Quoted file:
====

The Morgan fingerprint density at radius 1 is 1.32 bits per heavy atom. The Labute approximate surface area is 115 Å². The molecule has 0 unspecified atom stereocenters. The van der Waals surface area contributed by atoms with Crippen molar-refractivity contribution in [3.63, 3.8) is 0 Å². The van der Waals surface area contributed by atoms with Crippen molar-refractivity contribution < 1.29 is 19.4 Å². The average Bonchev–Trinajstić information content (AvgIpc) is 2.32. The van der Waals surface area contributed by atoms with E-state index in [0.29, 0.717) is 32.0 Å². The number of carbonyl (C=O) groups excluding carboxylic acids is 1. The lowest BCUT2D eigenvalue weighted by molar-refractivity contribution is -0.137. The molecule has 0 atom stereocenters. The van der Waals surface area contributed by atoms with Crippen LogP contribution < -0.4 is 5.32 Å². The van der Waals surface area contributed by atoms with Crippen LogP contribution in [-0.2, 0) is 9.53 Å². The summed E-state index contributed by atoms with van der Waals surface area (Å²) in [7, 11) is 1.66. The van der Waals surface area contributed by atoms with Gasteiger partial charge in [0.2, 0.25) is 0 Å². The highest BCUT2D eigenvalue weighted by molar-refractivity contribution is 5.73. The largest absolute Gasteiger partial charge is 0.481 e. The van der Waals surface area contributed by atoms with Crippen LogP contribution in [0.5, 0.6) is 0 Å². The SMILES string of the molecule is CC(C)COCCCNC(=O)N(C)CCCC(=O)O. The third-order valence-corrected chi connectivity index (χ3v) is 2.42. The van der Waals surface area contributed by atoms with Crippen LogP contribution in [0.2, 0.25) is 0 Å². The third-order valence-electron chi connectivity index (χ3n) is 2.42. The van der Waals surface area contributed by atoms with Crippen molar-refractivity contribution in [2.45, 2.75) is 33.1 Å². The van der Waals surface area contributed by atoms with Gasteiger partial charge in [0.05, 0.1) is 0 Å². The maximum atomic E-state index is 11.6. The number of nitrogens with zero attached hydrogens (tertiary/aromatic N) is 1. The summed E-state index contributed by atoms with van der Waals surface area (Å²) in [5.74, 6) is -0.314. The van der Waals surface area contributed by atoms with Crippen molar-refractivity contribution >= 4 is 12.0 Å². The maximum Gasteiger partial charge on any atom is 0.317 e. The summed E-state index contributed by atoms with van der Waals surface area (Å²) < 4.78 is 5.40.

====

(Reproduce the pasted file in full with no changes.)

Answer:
The Morgan fingerprint density at radius 1 is 1.32 bits per heavy atom. The Labute approximate surface area is 115 Å². The molecule has 0 unspecified atom stereocenters. The van der Waals surface area contributed by atoms with Crippen molar-refractivity contribution in [3.63, 3.8) is 0 Å². The van der Waals surface area contributed by atoms with Crippen molar-refractivity contribution < 1.29 is 19.4 Å². The average Bonchev–Trinajstić information content (AvgIpc) is 2.32. The van der Waals surface area contributed by atoms with E-state index in [0.29, 0.717) is 32.0 Å². The number of carbonyl (C=O) groups excluding carboxylic acids is 1. The lowest BCUT2D eigenvalue weighted by molar-refractivity contribution is -0.137. The molecule has 0 atom stereocenters. The van der Waals surface area contributed by atoms with Crippen LogP contribution < -0.4 is 5.32 Å². The van der Waals surface area contributed by atoms with Crippen LogP contribution in [-0.2, 0) is 9.53 Å². The summed E-state index contributed by atoms with van der Waals surface area (Å²) in [7, 11) is 1.66. The van der Waals surface area contributed by atoms with Gasteiger partial charge in [0.2, 0.25) is 0 Å². The highest BCUT2D eigenvalue weighted by molar-refractivity contribution is 5.73. The largest absolute Gasteiger partial charge is 0.481 e. The van der Waals surface area contributed by atoms with Crippen LogP contribution in [0.5, 0.6) is 0 Å². The SMILES string of the molecule is CC(C)COCCCNC(=O)N(C)CCCC(=O)O. The third-order valence-corrected chi connectivity index (χ3v) is 2.42. The van der Waals surface area contributed by atoms with Crippen LogP contribution in [0.2, 0.25) is 0 Å². The third-order valence-electron chi connectivity index (χ3n) is 2.42. The van der Waals surface area contributed by atoms with Crippen molar-refractivity contribution in [2.45, 2.75) is 33.1 Å². The van der Waals surface area contributed by atoms with Gasteiger partial charge in [0.05, 0.1) is 0 Å². The maximum atomic E-state index is 11.6. The number of nitrogens with zero attached hydrogens (tertiary/aromatic N) is 1. The summed E-state index contributed by atoms with van der Waals surface area (Å²) in [5.74, 6) is -0.314. The van der Waals surface area contributed by atoms with Crippen molar-refractivity contribution >= 4 is 12.0 Å². The maximum Gasteiger partial charge on any atom is 0.317 e. The summed E-state index contributed by atoms with van der Waals surface area (Å²) < 4.78 is 5.40.